Assignment Blog--Brian Skerry: One Fish, Two Fish, Gray Fish, Blue Fish

Monday September 14 - I felt like I was in the middle of a Dr. Seuss story on my third dive today at Nikumaroro. Rob Barrel, the owner of our expedition vessel NAI'A, took me to an underwater location he found that was absolutely loaded with fish! I dove late in the day, beginning around 4 p.m. and swam over some huge boulders and reef structure to get to this place where massive schools of fish swarmed. I settled down on top of a massive boulder and wrapped my legs around smaller rocks to steady myself in the swaying surge and began composing images through my viewfinder.

Yellowfin Surgeonfish schooling and feeding in the shallows of Nikumaroro island in the Phoenix Islands. (Photo: Brian Skerry)

The visibility was not great, but it didn't need to be for the type of photos I hoped to make. The fish were not especially shy and I was able to get fairly close. I watched schools of yellowfin surgeonfish and lined surgeonfish and shoals of mimic goatfish, snapper and chubs pulse by. I left my perch and floated into the water column amongst the schools trying to be as inconspicuous as possible, at least in my mind. My body ebbed and flowed with the surge and I composed and fired frame after frame, hoping to make pictures that would capture the essence of this incredible place.

As light levels dropped I moved slightly shallower, to the top of the reef where the breaking waves tossed me around like a leaf blowing in an autumn breeze, but where endless schools of fish whizzed by my dome port. I slowed my camera's shutter speed and my pictures began to interpret the scene with a dreamy, surrealistic feel. I looked past the hundreds of surgeonfish to where the crashing waves created a frothy white backdrop and saw four giant trevally racing through the surf. These fish were the size of saint bernard dogs, but acted like wildebeest storming across the Serengeti as they cruised over the reef flats. Silver and black in color, they possessed a real "attitude" from my layman's perspective, like a street gang looking for a fight.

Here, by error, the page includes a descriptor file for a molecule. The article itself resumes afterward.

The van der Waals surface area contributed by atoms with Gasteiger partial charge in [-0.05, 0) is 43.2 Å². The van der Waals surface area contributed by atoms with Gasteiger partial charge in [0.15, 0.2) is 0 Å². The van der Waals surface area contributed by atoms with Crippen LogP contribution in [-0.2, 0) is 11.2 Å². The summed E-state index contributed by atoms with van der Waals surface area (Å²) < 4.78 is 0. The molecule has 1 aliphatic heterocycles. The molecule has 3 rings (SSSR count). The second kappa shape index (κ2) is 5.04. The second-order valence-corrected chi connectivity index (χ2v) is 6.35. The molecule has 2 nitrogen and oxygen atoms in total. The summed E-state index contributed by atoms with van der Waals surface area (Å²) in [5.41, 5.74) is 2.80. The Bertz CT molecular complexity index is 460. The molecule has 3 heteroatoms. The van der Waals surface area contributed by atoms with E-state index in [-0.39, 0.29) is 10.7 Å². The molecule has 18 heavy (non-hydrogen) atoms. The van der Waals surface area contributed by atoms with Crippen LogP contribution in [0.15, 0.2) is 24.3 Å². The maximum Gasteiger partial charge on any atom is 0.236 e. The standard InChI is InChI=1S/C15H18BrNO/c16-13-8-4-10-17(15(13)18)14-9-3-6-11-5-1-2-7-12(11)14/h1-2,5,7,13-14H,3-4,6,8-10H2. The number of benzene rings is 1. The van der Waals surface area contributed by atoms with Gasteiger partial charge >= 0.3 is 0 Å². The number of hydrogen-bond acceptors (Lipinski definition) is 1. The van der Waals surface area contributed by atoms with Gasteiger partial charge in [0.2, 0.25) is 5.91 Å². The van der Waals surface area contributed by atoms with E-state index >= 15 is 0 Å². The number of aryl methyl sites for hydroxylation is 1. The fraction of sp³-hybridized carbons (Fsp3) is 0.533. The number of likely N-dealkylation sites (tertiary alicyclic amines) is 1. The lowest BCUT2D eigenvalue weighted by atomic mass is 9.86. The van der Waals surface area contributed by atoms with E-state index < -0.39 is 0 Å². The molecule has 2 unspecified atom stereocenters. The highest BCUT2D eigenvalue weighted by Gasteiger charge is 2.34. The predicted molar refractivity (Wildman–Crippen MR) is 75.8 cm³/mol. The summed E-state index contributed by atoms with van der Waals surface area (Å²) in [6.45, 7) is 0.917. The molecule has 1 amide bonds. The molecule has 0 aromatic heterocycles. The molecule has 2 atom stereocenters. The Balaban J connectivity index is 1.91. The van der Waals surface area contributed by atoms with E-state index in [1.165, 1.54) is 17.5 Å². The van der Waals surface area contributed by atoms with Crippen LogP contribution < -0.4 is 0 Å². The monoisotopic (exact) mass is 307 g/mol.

They were bold and aggressive clearly spying me from a distance, then making a beeline for me and covering the distance in seconds. Realizing I wasn't something in which they had an interest, they paused for barely a second, just enough time for me to squeeze off a shot, and then swam out of my view.

As the sun was setting on the surface and this underwater place took on the light levels of a dimly lit pub, sharks began to materialize in the haze. Just one blacktip at first, but then a few followed by increasing numbers of gray reef sharks. I have seen this behavior before on remote reefs and knew it was the "witching hour" when the sharks come into the shallows to feed. The gray reefs were the boldest, cruising in repeatedly to check me out, then turning their attention back to the fish.

A gray reef shark cruises in to check out photographer Brian Skerry during as sunset dive on Nikumaroro Island in the Phoenix Islands. (Photo: Brian Skerry)

As I swam away from the shoreline out towards open water to be picked up by the skiff, I saw a half dozen milkfish ascending in the blue and needlefish schooling in the dappled golden light just below the surface. Riding the skiff back to NAI'A I replayed the dive in my mind, thinking how this scene likely occurred every evening, but that no one was ever here to see it, except on this night.

-Brian Skerry


  1. Brian,

    This shark looks like it is "positioning" in an attack mode? Did you stick around very long?

  2. Thanks for the question Evelyn!
    Brian responds to it in this post.

  3. Thanks for the beautiful dive, Brian. It felt like being there. . .

  4. Sounds like a good dive... We've been seeing quite a few great white sharks here off the coast of San Diego, actually coming into the shallows. The water has been really cold this summer wonder if that has anything to do with it...